I spent a decade working in the Australian energy industry. So last week's tweet by Elon Musk, that he could “fix” Australia’s power issues by installing enough battery powering 100 days was intriguing.
One of the things that makes understanding how the power system works is that the supply of energy is dependent on a number of components. And how those components are utilised is dependent on both engineering constraints and the accompanying wholesale electricity market.
In simple terms, AEMO, the Australian Energy Market Operator, runs the market and directs the generation of energy to meet the needs of consumers. There are a bunch of complex algorithms that do this but the long and short of it is the market is designed to meet the demand by supplying energy at the lowest possible price to users.
The price is set every five minutes and the market is paid on the average price per half-hour interval.
By the way, AEMO’s hands are largely tied when it comes to penalising parties that “game” the market. AEMO is a market operator, not a regulator. The electricity system is regulated by the Australian Energy Regulator which is part of the ACCC.
It’s important to understand Musk’s offer doesn’t bolster energy production in any way. It just gives the market a place to stash a bunch of energy just in case the amount of energy that can be reduced at any given time isn’t adequate to meet demand.
If you’re running a data centre, you could potentially insulate yourself from rising prices by installing your own batteries (from Tesla or local company Redflow Ltd to name a couple of options). And rather than filling them from the grid, you could install solar or some alternate power source to keep the batteries full.
As well as giving you protection from the effects of power outages, you can protect yourself from rising energy costs. As old coal power plants, such as Hazelwood in Victoria, are being closed down, there is likely to be more constraint in energy availability. And this could lead to increased costs.
One other thing - while the press often makes a big deal of the wholesale price jumping to the regulated maximum price of $14,000 per MwH - not every electricity retailer will be paying this price during times of constrained supply.
Electricity retailers (the companies that send you the bill) enter into supply contracts where they promise to use a particular amount of energy at a set price. So, while some energy will be charged to the market at the $14,000 price, a large portion is traded in contracts outside the wholesale market.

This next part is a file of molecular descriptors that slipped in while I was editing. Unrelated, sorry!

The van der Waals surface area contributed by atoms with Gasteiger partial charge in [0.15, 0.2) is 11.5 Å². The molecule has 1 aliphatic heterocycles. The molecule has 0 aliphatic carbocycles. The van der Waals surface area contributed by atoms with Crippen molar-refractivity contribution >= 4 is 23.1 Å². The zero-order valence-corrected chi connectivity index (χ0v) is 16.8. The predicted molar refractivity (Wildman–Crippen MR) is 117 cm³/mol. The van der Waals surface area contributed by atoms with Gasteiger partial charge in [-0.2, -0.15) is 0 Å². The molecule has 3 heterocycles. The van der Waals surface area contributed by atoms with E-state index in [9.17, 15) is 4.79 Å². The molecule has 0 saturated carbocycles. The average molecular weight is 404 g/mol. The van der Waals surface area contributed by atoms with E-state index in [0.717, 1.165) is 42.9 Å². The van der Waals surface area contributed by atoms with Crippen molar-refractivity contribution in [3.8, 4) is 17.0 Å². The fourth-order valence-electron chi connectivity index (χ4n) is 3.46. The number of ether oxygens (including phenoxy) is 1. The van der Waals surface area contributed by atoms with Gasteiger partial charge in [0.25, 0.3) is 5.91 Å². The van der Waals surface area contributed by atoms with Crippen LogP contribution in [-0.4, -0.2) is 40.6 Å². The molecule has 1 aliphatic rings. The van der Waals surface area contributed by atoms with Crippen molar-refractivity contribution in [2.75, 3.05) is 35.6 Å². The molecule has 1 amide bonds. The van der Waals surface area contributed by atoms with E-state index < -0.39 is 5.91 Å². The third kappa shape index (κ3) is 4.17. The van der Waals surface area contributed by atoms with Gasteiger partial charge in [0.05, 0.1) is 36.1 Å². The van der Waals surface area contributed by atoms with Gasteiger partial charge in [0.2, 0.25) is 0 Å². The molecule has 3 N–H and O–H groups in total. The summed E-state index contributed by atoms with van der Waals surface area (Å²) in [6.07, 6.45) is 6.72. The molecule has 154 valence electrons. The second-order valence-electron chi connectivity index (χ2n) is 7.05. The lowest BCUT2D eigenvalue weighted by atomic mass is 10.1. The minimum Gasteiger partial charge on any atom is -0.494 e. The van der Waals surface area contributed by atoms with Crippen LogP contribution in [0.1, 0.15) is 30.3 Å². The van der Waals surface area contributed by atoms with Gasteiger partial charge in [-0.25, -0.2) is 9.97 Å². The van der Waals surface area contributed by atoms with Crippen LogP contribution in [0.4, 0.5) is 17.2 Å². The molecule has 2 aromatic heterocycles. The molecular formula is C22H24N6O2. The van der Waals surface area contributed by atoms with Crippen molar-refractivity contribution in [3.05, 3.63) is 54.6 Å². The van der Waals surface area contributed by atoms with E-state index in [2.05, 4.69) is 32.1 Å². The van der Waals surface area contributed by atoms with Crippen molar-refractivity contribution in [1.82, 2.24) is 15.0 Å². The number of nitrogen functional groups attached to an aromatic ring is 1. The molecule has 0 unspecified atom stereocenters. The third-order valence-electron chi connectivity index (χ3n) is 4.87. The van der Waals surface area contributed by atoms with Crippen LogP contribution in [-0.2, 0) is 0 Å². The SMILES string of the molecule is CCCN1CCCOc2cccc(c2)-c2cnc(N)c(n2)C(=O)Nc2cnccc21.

This is supposed to ensure generators don’t withhold supply in order to drive the wholesale price up - an action that generators aren’t allowed to do.
So, back to the original question: Can Elon Musk fix our power system? The short answer is no, in my view. The technology that underpins the system is based on central generation on demand. Battery tech is relatively new, especially at the scale we're talking about. And we have increasing use of decentralised generation. The electricity system and associated markets were created in the late 1990s and things have changed a lot over the last 20 years.
For these innovations to make a difference existing operational and market assumptions need to change. If batteries are to be a major part of the central power system, then the market needs a way to integrate them into the system.
Musk's battery tech (and Redflow and others that are currently in development and available in other markets) will be part of the new power supply system. But you still have to fill the batteries. And that means enough generation to supply a growing population of 28 million.
One thing that is clear is our power system is facing uncertain times. Our thirst for energy is not slowing and we no longer want to pump lots of black smoke into the atmosphere to meet the supply need. So, as so called “dirty” plants are decommissioned and the incentives and appetite to use cleaner sources such as wind, solar and tidal remain weak, we can expect more market volatility and, potentially, a less certain power supply.